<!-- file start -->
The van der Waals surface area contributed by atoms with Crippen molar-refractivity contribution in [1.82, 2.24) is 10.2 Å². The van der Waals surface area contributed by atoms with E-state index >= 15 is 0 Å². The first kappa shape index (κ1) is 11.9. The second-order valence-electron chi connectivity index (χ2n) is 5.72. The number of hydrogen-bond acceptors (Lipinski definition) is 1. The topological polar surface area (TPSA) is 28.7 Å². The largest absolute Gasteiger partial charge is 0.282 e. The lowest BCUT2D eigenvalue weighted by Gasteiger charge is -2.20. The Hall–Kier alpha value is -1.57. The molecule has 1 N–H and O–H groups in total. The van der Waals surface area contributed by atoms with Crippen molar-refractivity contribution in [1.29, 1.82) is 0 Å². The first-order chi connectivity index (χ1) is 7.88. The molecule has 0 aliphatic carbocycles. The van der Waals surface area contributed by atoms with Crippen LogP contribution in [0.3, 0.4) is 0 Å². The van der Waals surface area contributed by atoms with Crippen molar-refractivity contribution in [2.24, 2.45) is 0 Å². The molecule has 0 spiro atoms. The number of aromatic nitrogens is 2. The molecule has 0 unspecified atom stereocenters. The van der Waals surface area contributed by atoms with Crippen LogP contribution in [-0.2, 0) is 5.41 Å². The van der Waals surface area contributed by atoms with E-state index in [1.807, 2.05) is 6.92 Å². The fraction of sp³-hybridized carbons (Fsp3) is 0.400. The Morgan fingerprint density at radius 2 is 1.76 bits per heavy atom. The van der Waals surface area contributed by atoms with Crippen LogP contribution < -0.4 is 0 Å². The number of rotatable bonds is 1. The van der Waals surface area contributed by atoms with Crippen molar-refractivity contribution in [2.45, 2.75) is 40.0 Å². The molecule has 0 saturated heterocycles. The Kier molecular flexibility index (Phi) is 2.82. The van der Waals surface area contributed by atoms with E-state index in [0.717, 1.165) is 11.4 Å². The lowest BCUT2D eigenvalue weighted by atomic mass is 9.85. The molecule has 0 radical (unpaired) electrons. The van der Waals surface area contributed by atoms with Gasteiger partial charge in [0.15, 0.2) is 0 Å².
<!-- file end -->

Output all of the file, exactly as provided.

The van der Waals surface area contributed by atoms with Crippen molar-refractivity contribution in [1.82, 2.24) is 10.2 Å². The van der Waals surface area contributed by atoms with E-state index >= 15 is 0 Å². The first kappa shape index (κ1) is 11.9. The second-order valence-electron chi connectivity index (χ2n) is 5.72. The number of hydrogen-bond acceptors (Lipinski definition) is 1. The topological polar surface area (TPSA) is 28.7 Å². The largest absolute Gasteiger partial charge is 0.282 e. The lowest BCUT2D eigenvalue weighted by Gasteiger charge is -2.20. The Hall–Kier alpha value is -1.57. The molecule has 1 N–H and O–H groups in total. The van der Waals surface area contributed by atoms with Crippen molar-refractivity contribution in [1.29, 1.82) is 0 Å². The first-order chi connectivity index (χ1) is 7.88. The molecule has 0 aliphatic carbocycles. The van der Waals surface area contributed by atoms with Crippen LogP contribution in [0.3, 0.4) is 0 Å². The van der Waals surface area contributed by atoms with Crippen molar-refractivity contribution in [2.24, 2.45) is 0 Å². The molecule has 0 spiro atoms. The number of aromatic nitrogens is 2. The molecule has 0 unspecified atom stereocenters. The van der Waals surface area contributed by atoms with Crippen LogP contribution in [-0.2, 0) is 5.41 Å². The van der Waals surface area contributed by atoms with E-state index in [1.807, 2.05) is 6.92 Å². The fraction of sp³-hybridized carbons (Fsp3) is 0.400. The Morgan fingerprint density at radius 2 is 1.76 bits per heavy atom. The van der Waals surface area contributed by atoms with Crippen LogP contribution < -0.4 is 0 Å². The number of rotatable bonds is 1. The van der Waals surface area contributed by atoms with Crippen molar-refractivity contribution in [2.45, 2.75) is 40.0 Å². The molecule has 0 saturated heterocycles. The Kier molecular flexibility index (Phi) is 2.82. The van der Waals surface area contributed by atoms with E-state index in [0.717, 1.165) is 11.4 Å². The lowest BCUT2D eigenvalue weighted by atomic mass is 9.85. The molecule has 0 radical (unpaired) electrons. The van der Waals surface area contributed by atoms with Gasteiger partial charge in [0.15, 0.2) is 0 Å².